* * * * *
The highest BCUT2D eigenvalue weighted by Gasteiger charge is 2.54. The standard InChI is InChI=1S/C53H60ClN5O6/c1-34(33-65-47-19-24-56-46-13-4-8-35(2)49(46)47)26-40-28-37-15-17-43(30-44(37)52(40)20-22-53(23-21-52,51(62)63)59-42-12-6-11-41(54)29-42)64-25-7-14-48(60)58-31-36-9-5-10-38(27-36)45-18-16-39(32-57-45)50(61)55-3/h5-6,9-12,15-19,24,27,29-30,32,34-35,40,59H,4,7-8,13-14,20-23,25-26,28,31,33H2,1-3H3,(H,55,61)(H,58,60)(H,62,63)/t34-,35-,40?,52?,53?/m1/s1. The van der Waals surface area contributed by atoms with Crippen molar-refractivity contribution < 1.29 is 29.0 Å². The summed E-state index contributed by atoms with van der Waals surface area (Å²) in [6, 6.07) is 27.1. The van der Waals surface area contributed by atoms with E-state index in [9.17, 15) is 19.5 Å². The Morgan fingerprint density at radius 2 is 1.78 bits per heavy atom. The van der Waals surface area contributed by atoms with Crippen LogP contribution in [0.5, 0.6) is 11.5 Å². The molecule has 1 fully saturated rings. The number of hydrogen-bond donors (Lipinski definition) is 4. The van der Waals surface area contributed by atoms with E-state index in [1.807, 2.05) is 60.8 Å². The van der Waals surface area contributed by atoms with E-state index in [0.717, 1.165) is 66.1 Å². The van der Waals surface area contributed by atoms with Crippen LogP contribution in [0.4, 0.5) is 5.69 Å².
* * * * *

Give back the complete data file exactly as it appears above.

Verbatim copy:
The highest BCUT2D eigenvalue weighted by Gasteiger charge is 2.54. The standard InChI is InChI=1S/C53H60ClN5O6/c1-34(33-65-47-19-24-56-46-13-4-8-35(2)49(46)47)26-40-28-37-15-17-43(30-44(37)52(40)20-22-53(23-21-52,51(62)63)59-42-12-6-11-41(54)29-42)64-25-7-14-48(60)58-31-36-9-5-10-38(27-36)45-18-16-39(32-57-45)50(61)55-3/h5-6,9-12,15-19,24,27,29-30,32,34-35,40,59H,4,7-8,13-14,20-23,25-26,28,31,33H2,1-3H3,(H,55,61)(H,58,60)(H,62,63)/t34-,35-,40?,52?,53?/m1/s1. The van der Waals surface area contributed by atoms with Crippen molar-refractivity contribution < 1.29 is 29.0 Å². The summed E-state index contributed by atoms with van der Waals surface area (Å²) in [6, 6.07) is 27.1. The van der Waals surface area contributed by atoms with E-state index in [9.17, 15) is 19.5 Å². The Morgan fingerprint density at radius 2 is 1.78 bits per heavy atom. The van der Waals surface area contributed by atoms with Crippen LogP contribution in [0.5, 0.6) is 11.5 Å². The molecule has 1 fully saturated rings. The number of hydrogen-bond donors (Lipinski definition) is 4. The van der Waals surface area contributed by atoms with E-state index in [1.807, 2.05) is 60.8 Å². The van der Waals surface area contributed by atoms with E-state index in [0.717, 1.165) is 66.1 Å². The van der Waals surface area contributed by atoms with Crippen LogP contribution in [0.4, 0.5) is 5.69 Å².